The county council heard testimony last night on the reintroduced bill allowing industrial-scale mulching and composting on agricultural land. The bill passed the council last session but was deemed invalid due to a scheduling error. It is unlikely that the bill will be voted down and for this reason I am pushing for strong health and safety amendments. Here is my testimony presented at the hearing last night:
We are all in a Yogi Berra moment: it feels like deja-vu all over again. We get to argue all the same points and feel all the same frustrations and fears. Can we do District 5 residents a favor and stop making them drive all this way twice a year just to get irritated with each other?
There were opportunities last year to reach consensus, to create an additional revenue stream for agricultural land and to do it in an environmentally responsible way. Several health and safety amendments were proposed last year that would have minimized the risks of solid-waste processing. And each of those health and safety amendments was voted down.
Because the science was denied.
Because the health risks were dismissed.
Because protecting the groundwater and the air is inconvenient and expensive.
Luckily I’m a fighter, and I am here again to say that this bill badly needs health and safety controls. It is right to err on the side of caution. It is right to look to the industry’s best practices. We are an overachieving county and we can overachieve in our efforts to protect the health and safety of our residents.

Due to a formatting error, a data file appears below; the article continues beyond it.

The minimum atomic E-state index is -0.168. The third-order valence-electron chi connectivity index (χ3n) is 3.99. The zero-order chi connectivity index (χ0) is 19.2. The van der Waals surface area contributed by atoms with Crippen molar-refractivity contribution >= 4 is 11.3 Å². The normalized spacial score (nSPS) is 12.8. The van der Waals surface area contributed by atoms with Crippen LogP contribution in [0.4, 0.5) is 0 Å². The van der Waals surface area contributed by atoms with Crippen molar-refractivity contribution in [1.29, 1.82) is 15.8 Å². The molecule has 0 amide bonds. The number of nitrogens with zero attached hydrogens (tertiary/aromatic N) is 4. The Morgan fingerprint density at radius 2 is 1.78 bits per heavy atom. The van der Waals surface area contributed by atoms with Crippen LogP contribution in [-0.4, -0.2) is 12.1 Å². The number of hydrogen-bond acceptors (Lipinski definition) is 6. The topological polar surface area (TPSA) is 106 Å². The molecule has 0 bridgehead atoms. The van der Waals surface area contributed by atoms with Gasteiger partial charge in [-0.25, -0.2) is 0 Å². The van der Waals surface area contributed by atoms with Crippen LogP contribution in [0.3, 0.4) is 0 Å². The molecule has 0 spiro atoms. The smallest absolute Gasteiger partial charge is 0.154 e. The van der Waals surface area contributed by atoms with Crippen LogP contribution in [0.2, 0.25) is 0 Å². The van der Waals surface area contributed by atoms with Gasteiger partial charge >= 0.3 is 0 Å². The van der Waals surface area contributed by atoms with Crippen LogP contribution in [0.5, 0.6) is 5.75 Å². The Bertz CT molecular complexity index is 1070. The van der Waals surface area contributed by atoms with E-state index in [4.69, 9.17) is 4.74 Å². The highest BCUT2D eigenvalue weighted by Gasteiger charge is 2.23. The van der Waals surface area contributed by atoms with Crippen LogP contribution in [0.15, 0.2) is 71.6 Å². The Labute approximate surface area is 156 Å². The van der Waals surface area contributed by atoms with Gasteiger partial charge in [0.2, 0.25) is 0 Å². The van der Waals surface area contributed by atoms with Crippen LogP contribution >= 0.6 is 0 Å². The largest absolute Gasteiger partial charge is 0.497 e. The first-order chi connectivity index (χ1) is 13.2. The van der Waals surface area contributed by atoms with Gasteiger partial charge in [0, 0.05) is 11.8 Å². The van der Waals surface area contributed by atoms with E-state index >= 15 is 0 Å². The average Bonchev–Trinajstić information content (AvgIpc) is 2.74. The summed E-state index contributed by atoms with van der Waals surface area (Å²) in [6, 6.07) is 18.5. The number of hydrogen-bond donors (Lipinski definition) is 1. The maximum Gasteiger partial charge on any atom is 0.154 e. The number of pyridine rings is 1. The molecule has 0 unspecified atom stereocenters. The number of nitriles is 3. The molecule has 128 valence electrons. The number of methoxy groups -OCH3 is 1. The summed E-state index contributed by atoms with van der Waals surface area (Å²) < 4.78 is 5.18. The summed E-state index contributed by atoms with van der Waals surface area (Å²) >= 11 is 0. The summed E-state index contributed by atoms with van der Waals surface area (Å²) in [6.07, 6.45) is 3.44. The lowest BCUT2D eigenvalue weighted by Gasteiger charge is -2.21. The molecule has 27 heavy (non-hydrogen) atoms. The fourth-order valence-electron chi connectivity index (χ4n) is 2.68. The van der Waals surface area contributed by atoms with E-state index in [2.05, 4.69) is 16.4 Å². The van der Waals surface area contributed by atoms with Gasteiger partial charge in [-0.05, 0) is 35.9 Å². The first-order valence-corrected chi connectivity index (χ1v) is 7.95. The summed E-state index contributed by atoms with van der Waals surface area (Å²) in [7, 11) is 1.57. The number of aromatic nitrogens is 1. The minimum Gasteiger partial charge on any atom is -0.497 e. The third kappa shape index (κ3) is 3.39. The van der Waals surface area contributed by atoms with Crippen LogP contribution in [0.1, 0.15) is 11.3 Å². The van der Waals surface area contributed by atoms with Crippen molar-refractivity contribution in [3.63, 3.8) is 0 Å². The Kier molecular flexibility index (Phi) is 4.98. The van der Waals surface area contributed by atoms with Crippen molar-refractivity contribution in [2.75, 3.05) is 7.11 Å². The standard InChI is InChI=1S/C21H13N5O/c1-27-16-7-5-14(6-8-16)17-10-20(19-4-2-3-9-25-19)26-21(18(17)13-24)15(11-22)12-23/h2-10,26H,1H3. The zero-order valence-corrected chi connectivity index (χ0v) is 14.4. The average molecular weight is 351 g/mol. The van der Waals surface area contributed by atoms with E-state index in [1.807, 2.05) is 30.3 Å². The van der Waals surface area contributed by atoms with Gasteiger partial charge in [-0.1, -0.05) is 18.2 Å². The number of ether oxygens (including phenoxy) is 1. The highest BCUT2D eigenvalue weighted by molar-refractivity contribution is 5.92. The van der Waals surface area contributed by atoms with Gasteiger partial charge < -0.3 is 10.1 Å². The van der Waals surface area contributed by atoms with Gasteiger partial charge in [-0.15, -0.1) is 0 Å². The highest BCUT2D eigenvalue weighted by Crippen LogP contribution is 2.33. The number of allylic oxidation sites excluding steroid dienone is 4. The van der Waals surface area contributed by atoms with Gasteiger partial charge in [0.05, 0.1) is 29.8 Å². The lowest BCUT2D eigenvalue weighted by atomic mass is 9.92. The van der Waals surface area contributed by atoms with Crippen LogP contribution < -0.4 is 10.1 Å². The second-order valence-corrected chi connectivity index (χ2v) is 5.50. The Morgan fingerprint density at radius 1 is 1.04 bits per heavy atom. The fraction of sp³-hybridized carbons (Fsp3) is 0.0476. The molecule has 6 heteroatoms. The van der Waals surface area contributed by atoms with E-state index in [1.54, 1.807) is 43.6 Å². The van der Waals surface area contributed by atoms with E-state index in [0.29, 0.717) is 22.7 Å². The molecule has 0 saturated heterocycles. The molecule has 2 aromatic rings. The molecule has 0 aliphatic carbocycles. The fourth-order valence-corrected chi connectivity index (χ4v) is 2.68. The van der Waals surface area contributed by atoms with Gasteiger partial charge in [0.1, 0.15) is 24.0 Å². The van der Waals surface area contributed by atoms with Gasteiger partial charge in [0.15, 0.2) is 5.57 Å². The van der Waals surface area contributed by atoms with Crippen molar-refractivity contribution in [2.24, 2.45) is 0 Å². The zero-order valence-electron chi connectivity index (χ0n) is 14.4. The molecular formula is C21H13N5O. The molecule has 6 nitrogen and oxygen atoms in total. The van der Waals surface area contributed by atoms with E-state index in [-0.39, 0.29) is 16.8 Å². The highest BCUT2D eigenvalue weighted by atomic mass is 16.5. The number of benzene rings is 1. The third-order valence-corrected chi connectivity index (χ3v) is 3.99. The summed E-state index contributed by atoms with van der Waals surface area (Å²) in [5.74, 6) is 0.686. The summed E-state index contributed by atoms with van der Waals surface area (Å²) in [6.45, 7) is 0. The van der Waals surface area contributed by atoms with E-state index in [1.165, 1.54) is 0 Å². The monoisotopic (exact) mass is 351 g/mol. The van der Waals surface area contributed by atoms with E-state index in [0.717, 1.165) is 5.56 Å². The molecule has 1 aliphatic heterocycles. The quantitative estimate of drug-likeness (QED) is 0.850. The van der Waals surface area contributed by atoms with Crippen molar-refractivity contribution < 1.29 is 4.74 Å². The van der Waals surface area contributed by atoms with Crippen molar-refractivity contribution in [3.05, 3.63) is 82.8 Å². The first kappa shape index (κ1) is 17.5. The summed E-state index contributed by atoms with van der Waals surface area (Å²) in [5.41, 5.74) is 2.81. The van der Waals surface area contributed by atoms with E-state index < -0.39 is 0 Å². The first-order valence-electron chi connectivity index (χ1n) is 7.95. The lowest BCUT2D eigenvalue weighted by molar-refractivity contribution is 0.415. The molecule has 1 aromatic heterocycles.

And when it comes to helping our farmers navigate a volatile industry and survive in an increasingly suburbanized county, we can do that too BUT this is not the way.
Let’s start overachieving with these amendments:
• Reduce the activity’s allowable acreage -- Currently the MDE allows 5000 square feet of mulch and compost for farming purposes. That is 0.1 acre. This bill proposes 5 acres. Studies have shown that water contamination occurred at solid-waste processing sites of a little more than 1 acre. Use that range as your guide to determine safe amounts near private wells.
• Increase setbacks – The bill proposes setbacks from schools of only 500 feet. Protect the respiratory health of school children by increasing setbacks.
• Require access to highways – I was encouraged to see the change in CB-21 that required direct highway access for combined mulching and composting facilities. Extend direct highway access to separate facilities too.
• Close the loopholes – Add ownership requirements to keep farmland from becoming cheap industrial zones.
• Monitor and remediate – Follow the guidelines proposed by other states and create a monitoring system for trace elements. Provide financial assistance or fines for remediation. In cases of contamination, this financial burden should not fall on the private well owner.
Thanks for your time and consideration.